I vehemently disagree with that. I think you should be able to own a gun. A lot of people out there use marijuana for whatever purposes, a lot of veterans use marijuana for PTSD purposes. Should they not have the right to own a firearm for protective purposes? I think they should. I think most Americans would agree, that they should. So the politics aside from here, I think this is wholly unconstitutional. And I do hope SCOTUS has the final say.


I suspect Singleton is right, at least when it comes to marijuana. Whether a majority of Americans agree that crack users or those addicted to opiates should be able to purchase and possess a firearm is another question, but again, the current federal statute doesn't differentiate between cannabis and crack (or powder) cocaine. And based on the Fifth Circuit Court of Appeals ruling in U.S. v. Daniels, the national tradition of gun ownership doesn't support gun bans for users of intoxicating substances. Instead, the tradition is one of banning the possession of firearms while under the influence. 

That's the constitutional case for the Supreme Court to repeal the law, but it's also a constitutional path for Trump to offer a pardon for all those convicted of violating the statute. 

There's also a good political argument for Trump to pardon Hunter, along with Patrick Darnell Daniels and others convicted for the non-violent offense of possessing a firearm while an unlawful user of drugs. It's estimated that almost one-in-five Americans have used illegal drugs in the past month, which translates to tens of millions of voters who are potentially at risk of facing the same charges as Hunter Biden. As Shermichael Singleton pointed out, young men of color are disproportionately impacted by statutes like these. Trump could continue to make inroads with voters by signaling his intent to pardon folks like Biden and Daniels, while pledging to use law enforcement resources to go after violent criminals and predators.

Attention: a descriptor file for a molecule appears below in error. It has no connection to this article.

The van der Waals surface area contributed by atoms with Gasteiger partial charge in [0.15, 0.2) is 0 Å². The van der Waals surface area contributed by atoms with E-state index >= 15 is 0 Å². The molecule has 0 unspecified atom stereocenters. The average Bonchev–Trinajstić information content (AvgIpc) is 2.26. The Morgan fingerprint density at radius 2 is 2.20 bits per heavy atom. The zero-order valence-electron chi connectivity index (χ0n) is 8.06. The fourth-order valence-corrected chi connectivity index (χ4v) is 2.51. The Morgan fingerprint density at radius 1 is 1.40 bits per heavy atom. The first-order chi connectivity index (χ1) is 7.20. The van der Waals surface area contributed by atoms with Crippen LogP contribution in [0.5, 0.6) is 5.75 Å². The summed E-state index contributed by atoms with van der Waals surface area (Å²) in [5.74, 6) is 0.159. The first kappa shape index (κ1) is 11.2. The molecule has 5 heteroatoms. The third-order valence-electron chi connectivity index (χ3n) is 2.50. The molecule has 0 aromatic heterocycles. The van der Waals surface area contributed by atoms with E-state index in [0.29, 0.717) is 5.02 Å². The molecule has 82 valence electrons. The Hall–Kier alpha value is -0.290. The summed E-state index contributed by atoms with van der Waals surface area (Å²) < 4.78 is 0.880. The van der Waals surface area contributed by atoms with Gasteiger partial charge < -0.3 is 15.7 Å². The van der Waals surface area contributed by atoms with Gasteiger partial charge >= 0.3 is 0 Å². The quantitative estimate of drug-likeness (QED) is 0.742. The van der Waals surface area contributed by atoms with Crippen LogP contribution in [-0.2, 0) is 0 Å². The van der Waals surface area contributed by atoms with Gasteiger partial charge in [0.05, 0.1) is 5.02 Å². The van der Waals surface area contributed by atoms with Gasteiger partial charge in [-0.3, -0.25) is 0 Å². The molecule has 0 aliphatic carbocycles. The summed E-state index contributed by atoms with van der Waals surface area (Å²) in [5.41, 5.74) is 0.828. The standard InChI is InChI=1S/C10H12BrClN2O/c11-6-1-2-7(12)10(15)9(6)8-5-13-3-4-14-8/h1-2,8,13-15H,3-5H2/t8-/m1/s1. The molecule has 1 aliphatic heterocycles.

Ideally, Trump would also talk about treating addiction as the disease that it is; one of the deadliest in the country. More than 100,000 Americans die in drug overdoses every year; another 100,000 lost to alcohol-related causes. That's about five times the number of gun-involved deaths, both suicide and homicide. I may be opposed to turning people into felons for owning a gun and using drugs, but that doesn't mean we can ignore the devastation caused by addiction. Hunter Biden's case, and the issue of Section 922(g)(3) are a fairly natural way for Trump to talk about his plans to address the crisis, while sparing tens of millions of Americans from the possibility of winding up charged or convicted like Hunter Biden. 

Even one of the jurors who voted to convict Hunter Biden said they don't believe he belongs in jail, yet defendants like Patrick Darnell Daniels are facing years in federal prison for using marijuana and owning guns at the same time. Biden's defenders claim that the statute is almost never used, but almost doesn't mean never. If it really is used so infrequently, however, then why not simply get rid of it? Trump needs help from Congress or the Supreme Court to enact that change, but if he's reelected he can at least grant relief to those already subjected to the statute's provisions. 

Joe Biden's said he won't pardon his son, which is really the only thing he can say without revealing himself as someone who believes his family is above the law. Trump, on the other hand, has more flexibility on the issue, and can even offer up a note of empathy to Hunter Biden over unjust convictions if he chooses.  


To be clear, it would be a mistake for Trump to single out Hunter Biden for a pardon if he's reelected. But offering a blanket pardon for every non-violent defendant convicted solely under Section 922(g)(3), including Hunter Biden? I believe it's the right move from a constitutional perspective, and though it would be controversial, it could even ultimately be helpful to his campaign.